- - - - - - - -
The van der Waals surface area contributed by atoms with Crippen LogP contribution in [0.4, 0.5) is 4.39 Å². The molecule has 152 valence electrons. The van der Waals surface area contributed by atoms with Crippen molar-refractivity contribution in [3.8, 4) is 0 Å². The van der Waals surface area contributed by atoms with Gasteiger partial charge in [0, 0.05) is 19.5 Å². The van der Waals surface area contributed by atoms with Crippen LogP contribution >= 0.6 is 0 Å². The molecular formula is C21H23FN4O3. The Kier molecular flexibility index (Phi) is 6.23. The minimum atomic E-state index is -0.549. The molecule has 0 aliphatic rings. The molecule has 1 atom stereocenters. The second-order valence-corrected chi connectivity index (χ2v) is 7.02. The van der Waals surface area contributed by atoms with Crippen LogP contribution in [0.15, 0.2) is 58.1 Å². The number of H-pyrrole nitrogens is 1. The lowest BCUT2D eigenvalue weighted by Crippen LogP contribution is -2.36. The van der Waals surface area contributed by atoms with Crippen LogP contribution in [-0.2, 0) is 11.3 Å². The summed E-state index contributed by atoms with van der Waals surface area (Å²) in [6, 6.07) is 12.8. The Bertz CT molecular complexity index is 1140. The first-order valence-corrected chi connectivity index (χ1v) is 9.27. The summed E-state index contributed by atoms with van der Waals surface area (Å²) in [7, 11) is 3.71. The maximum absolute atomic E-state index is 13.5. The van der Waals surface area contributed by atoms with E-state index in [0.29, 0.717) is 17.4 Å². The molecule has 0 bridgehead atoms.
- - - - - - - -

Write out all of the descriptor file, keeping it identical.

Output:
The van der Waals surface area contributed by atoms with Crippen LogP contribution in [0.4, 0.5) is 4.39 Å². The molecule has 152 valence electrons. The van der Waals surface area contributed by atoms with Crippen molar-refractivity contribution in [3.8, 4) is 0 Å². The van der Waals surface area contributed by atoms with Gasteiger partial charge in [0, 0.05) is 19.5 Å². The van der Waals surface area contributed by atoms with Crippen LogP contribution >= 0.6 is 0 Å². The molecular formula is C21H23FN4O3. The Kier molecular flexibility index (Phi) is 6.23. The minimum atomic E-state index is -0.549. The molecule has 0 aliphatic rings. The molecule has 1 atom stereocenters. The second-order valence-corrected chi connectivity index (χ2v) is 7.02. The van der Waals surface area contributed by atoms with Crippen LogP contribution in [0.15, 0.2) is 58.1 Å². The number of H-pyrrole nitrogens is 1. The lowest BCUT2D eigenvalue weighted by Crippen LogP contribution is -2.36. The van der Waals surface area contributed by atoms with Crippen LogP contribution in [-0.2, 0) is 11.3 Å². The summed E-state index contributed by atoms with van der Waals surface area (Å²) in [6, 6.07) is 12.8. The Bertz CT molecular complexity index is 1140. The first-order valence-corrected chi connectivity index (χ1v) is 9.27. The summed E-state index contributed by atoms with van der Waals surface area (Å²) in [7, 11) is 3.71. The maximum absolute atomic E-state index is 13.5. The van der Waals surface area contributed by atoms with E-state index in [0.29, 0.717) is 17.4 Å². The molecule has 0 bridgehead atoms.